A pointy or chisel end, a pigmented liquid, a surface, some capillary action, and a little surface tension. You could be writing with a sharpened stick or a highly-engineered fountain pen, and those ingredients would come into play, either way.
We are first attracted to how a pen looks, and the attraction is validated or negated by how the pen writes. (This is very much like salivating over a symmetrical face and a six-pack until the owner of said attributes attempts a conversation.) If the pen is the body, the nib is the mind.
Not all ends need to be pointy. Several pens meant for calligraphy have plates, essentially two surfaces almost touching each other, with space in between to suspend ink. The writing edge is notched to allow ink to flow to the paper at a measured pace.
When there are plates, there’s no need for a feed. The nib itself is also the feed. A single dip is enough for a few large letters, in the case of this horizon pen. Without a feed, the nib is much easier to clean, and no risk of clogging means other water-soluble media like shellac-based inks can be used, with care and much rinsing.
A modern pen with an ink supply and plate nibs is, of course, the Pilot Parallel. Available in a variety of widths, Pilot Parallel pens are a part of every calligrapher’s arsenal.
Pilot Parallel pens can deal with watercolor and gouache, as well as fountain pen ink. Use with care, have fun, rinse.
A curious variation on the plate/folded nib is the Mitchell witch pen, whose design permits a hybrid plate + reservoir. The pen can hold more ink than it looks like it can at first glance.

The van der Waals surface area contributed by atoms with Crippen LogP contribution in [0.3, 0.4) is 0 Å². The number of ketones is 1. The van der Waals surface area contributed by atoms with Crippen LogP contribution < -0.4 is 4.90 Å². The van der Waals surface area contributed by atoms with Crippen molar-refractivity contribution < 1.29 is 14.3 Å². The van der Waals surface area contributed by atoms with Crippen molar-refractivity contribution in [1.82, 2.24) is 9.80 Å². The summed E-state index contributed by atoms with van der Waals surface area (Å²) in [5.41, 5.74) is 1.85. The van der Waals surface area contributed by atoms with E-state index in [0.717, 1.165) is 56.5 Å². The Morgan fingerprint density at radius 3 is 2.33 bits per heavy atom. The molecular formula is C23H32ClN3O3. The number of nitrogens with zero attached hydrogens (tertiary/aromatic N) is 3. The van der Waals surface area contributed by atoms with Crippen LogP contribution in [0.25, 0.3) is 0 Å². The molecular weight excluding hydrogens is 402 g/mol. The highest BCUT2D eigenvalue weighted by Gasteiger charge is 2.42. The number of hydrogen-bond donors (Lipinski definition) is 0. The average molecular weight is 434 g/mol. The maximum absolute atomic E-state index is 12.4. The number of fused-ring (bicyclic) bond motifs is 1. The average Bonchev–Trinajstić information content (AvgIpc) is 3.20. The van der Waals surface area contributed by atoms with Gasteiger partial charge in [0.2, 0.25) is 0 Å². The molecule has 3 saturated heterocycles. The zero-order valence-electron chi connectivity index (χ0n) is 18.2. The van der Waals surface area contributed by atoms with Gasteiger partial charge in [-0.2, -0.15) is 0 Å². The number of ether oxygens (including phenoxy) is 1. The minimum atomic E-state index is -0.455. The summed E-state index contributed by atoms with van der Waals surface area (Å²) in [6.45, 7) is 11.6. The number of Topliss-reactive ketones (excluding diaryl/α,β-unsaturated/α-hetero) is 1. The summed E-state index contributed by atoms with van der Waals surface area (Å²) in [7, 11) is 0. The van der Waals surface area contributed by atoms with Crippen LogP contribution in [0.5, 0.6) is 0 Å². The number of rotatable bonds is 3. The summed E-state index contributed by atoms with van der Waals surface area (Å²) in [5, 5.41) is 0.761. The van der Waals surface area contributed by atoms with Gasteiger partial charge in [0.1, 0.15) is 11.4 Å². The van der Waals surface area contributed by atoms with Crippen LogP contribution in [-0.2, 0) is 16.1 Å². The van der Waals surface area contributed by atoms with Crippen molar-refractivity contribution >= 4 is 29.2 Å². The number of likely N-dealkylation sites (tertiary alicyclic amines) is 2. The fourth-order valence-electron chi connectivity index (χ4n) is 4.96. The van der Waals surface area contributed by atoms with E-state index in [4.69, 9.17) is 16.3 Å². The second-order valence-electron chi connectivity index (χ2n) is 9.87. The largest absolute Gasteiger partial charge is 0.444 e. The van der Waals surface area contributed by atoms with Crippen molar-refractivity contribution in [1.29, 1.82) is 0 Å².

Even with all the ink it can hang on to with just one dip, the witch pen rinses clean with just a few quick swirls in water. That makes it a great ink testing pen – in fact, that’s what I use it for.
Dip pens nibs are widely available today, over a century past their heyday. Japanese manufacturer Tachikawa ships its calligraphy nibs with reservoirs.
A reservoir behaves like a feed. Ink flow can be inconsistent, though. Freshly dipped, the nib releases gouts of ink, then sometimes stutters.
Early fountain pens attempted to solve the inconsistency with feeds. Here’s an early Paul Wirt taper cap with only an ebonite overfeed.
Look ma, nothing underneath.
Even with only an overfeed, the nib kept up with a few thick-thin practice strokes.
Later on, feeds came into the picture, looking quite close to modern feeds. They used to be carved out of ebonite; modern feeds are usually plastic. Feeds have a channel and fins to help encourage and regulate capillary action. The interaction between nib and feed is crucial to the performance of the pen.
Marrying modern utility with the flair of vintage nibs is no easy task; still, Pilot’s Custom 845 in vermillion urushi comes close. The no. 15 FA nib is adequately supplied with ink by the feed (unlike its no. 10 sibling – nibling?) and shines in everyday use.
This is a pen where body and nib are in perfect accord, and it did not take long for it to graduate from the “keep-in-cabinet” pen case to the everyday carry in my backpack.
“Mens sana in corpore sano.” A sound mind in a sound body, as appropriate for the well-lived as it is for the well-written life.
(Editing this entry to supply links of interest.)
The Pilot Custom 845 in vermillion urushi is exclusive to Tokyo Quill.